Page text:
Three more children were born to them in this home: Genevieve Pearl, Alvin LeRoy, and Vera Amanda. Their oldest daughter, Florence, married Ed Turpin and moved into the one room and pantry part of the home, and were living there when their first son, Eddie, was born. This left just the two front rooms for John and Catherine and their large family. There was a saying, "If there is room in the heart, there was room in the house." They didn't lack for room in the heart.
In time, this home was sold and another brick home and lot purchased in Winder Ward. John worked as foreman on a ranch owned by Mr. Gunn. Mr. Gunn managed the Hotel Utah at the time, and the produce from his farm was used in the hotel dining room. The scraps from the dining tables were hauled back to the farm and fed to the pigs that were also used for the dining room. Mr. Gunn offered John all he had if he could take the beautiful red hair from his daughter Genevieve's head and make it grow on his own. He was completely bald. Mr. Gunn paid good wages and kept John busy the year around. He kept working for Mr. Gunn until Mr. Gunn died. Mr. Gunn and a friend were scuffling one day, and Mr. Gunn was struck in the chest. A blood clot formed causing his heart to fail. After that, wages were not always so good. John worked at times for 75 cents to a dollar per day, and with no shoes. He knew how to appreciate the better times.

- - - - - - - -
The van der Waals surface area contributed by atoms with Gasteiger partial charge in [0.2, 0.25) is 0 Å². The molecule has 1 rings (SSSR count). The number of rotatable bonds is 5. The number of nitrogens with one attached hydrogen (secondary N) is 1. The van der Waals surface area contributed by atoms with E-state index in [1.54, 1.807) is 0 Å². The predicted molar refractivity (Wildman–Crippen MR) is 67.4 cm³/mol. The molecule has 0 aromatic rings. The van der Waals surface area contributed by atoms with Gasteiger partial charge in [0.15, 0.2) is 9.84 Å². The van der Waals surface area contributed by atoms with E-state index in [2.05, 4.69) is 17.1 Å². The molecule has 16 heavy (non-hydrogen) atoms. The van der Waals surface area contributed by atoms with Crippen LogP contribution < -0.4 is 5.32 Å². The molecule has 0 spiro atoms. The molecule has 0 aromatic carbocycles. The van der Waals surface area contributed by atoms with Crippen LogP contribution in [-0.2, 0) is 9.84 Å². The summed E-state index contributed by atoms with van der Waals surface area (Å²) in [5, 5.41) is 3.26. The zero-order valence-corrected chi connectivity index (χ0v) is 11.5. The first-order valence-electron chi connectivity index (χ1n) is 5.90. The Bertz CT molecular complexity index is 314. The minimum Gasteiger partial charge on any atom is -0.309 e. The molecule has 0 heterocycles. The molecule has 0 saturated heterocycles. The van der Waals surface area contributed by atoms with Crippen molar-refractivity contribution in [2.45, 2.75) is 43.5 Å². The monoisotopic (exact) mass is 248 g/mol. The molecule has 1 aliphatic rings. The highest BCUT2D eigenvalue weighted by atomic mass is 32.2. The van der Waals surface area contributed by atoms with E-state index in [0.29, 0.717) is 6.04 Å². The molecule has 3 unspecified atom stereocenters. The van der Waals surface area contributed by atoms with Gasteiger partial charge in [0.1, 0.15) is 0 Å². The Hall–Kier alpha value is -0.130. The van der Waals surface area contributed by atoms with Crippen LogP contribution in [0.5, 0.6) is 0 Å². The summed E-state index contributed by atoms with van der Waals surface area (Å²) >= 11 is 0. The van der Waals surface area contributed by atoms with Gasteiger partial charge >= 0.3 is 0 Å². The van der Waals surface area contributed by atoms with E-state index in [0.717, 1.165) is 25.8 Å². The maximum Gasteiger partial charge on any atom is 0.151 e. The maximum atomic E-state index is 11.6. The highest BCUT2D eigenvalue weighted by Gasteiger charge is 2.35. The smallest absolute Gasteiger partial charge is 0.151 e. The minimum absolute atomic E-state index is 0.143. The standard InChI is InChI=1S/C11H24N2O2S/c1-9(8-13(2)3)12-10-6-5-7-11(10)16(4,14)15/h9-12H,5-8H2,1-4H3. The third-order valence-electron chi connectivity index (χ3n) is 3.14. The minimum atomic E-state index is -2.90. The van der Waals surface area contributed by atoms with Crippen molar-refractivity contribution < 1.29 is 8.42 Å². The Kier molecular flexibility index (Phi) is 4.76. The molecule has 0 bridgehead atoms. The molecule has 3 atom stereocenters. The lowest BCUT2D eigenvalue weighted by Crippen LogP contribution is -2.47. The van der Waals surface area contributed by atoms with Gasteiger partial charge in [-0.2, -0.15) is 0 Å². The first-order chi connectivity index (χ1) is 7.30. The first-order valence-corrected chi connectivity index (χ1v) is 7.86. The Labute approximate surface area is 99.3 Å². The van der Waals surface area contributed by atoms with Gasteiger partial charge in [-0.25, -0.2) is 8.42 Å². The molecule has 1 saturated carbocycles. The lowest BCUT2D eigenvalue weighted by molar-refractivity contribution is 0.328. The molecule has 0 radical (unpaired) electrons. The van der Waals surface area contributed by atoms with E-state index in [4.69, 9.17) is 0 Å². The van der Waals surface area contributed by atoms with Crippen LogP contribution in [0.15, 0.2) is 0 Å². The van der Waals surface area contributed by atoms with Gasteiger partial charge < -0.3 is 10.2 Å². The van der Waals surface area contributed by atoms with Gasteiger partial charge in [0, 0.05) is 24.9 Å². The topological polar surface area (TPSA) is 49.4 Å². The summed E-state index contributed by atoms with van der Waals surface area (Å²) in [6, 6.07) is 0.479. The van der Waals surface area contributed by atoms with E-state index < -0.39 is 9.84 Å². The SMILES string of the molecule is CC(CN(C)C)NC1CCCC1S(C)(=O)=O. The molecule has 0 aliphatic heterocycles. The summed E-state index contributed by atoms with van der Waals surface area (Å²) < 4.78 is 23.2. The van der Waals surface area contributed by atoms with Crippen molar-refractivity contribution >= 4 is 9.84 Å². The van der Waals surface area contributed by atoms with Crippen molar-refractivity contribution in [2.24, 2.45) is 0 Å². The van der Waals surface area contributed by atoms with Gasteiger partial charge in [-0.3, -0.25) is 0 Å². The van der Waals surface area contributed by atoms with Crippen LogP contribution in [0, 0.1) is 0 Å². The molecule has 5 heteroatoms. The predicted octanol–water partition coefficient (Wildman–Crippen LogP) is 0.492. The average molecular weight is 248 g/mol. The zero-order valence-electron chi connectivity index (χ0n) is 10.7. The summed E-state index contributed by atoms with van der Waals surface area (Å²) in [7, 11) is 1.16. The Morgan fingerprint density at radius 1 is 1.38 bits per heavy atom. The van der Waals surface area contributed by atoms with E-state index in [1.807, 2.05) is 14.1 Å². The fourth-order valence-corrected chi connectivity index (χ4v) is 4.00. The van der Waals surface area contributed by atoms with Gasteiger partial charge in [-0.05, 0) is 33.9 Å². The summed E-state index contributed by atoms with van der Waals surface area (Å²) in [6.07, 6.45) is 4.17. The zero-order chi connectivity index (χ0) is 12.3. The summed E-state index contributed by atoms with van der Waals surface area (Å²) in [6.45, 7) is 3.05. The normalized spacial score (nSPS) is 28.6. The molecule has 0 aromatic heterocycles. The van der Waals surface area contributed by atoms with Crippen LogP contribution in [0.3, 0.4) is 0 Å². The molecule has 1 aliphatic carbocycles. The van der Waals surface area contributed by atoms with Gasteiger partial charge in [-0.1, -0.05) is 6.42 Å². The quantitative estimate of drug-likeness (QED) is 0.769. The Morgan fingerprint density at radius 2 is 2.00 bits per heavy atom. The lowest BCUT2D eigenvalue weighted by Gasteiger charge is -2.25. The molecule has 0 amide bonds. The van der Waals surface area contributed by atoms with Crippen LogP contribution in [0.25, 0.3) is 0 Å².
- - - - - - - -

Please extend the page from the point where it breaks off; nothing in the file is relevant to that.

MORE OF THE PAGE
While working in Holladay, John and his sons, Avery and Nathan along with Ed Turpin, worked at an ore smelter, and they hauled mahogany wood for their winter fuel.
Some of the older children and their families moved to Idaho, and John and Catherine wanted to go also to be with their children. In 1915, they made another move to Idaho and settled in the Thomas area. They lived there for the rest of their lives with the exception of one year that they spent in California with two of their sons, Joseph Edger and Alvin LeRoy.